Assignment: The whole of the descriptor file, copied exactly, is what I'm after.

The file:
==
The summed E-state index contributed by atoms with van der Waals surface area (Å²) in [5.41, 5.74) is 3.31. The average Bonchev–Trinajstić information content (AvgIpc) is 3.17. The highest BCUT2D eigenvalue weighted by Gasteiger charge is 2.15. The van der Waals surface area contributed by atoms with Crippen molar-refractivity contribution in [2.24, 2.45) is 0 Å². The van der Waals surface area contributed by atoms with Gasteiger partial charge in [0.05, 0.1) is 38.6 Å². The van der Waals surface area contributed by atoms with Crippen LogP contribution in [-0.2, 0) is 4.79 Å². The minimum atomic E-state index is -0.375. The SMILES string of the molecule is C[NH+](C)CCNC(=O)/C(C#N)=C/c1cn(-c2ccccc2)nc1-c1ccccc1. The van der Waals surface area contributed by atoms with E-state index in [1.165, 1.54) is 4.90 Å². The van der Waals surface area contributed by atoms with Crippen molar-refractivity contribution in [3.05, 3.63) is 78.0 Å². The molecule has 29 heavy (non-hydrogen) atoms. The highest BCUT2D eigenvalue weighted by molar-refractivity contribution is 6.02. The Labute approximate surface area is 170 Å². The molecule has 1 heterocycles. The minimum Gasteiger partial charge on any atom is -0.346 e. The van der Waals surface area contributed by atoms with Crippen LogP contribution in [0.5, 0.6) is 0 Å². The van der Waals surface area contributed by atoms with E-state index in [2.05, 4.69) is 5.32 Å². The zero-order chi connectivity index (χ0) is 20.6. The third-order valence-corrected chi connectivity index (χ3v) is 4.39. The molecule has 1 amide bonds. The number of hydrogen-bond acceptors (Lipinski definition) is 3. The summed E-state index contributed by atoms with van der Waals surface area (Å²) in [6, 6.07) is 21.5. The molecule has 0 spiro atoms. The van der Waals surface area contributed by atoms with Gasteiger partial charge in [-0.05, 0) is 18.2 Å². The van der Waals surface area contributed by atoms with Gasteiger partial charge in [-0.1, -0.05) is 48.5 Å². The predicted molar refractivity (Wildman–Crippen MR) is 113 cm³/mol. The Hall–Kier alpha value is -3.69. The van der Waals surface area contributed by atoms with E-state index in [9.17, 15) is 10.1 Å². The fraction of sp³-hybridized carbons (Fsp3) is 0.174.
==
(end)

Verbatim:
The summed E-state index contributed by atoms with van der Waals surface area (Å²) in [5.41, 5.74) is 3.31. The average Bonchev–Trinajstić information content (AvgIpc) is 3.17. The highest BCUT2D eigenvalue weighted by Gasteiger charge is 2.15. The van der Waals surface area contributed by atoms with Crippen molar-refractivity contribution in [2.24, 2.45) is 0 Å². The van der Waals surface area contributed by atoms with Gasteiger partial charge in [0.05, 0.1) is 38.6 Å². The van der Waals surface area contributed by atoms with Crippen LogP contribution in [-0.2, 0) is 4.79 Å². The minimum atomic E-state index is -0.375. The SMILES string of the molecule is C[NH+](C)CCNC(=O)/C(C#N)=C/c1cn(-c2ccccc2)nc1-c1ccccc1. The van der Waals surface area contributed by atoms with E-state index in [1.165, 1.54) is 4.90 Å². The van der Waals surface area contributed by atoms with Crippen molar-refractivity contribution in [3.05, 3.63) is 78.0 Å². The molecule has 29 heavy (non-hydrogen) atoms. The highest BCUT2D eigenvalue weighted by molar-refractivity contribution is 6.02. The Labute approximate surface area is 170 Å². The molecule has 1 heterocycles. The minimum Gasteiger partial charge on any atom is -0.346 e. The van der Waals surface area contributed by atoms with Crippen LogP contribution in [0.5, 0.6) is 0 Å². The van der Waals surface area contributed by atoms with E-state index in [2.05, 4.69) is 5.32 Å². The zero-order chi connectivity index (χ0) is 20.6. The third-order valence-corrected chi connectivity index (χ3v) is 4.39. The molecule has 1 amide bonds. The number of hydrogen-bond acceptors (Lipinski definition) is 3. The summed E-state index contributed by atoms with van der Waals surface area (Å²) in [6, 6.07) is 21.5. The molecule has 0 spiro atoms. The van der Waals surface area contributed by atoms with Gasteiger partial charge in [-0.05, 0) is 18.2 Å². The van der Waals surface area contributed by atoms with Gasteiger partial charge in [-0.1, -0.05) is 48.5 Å². The predicted molar refractivity (Wildman–Crippen MR) is 113 cm³/mol. The Hall–Kier alpha value is -3.69. The van der Waals surface area contributed by atoms with E-state index in [9.17, 15) is 10.1 Å². The fraction of sp³-hybridized carbons (Fsp3) is 0.174.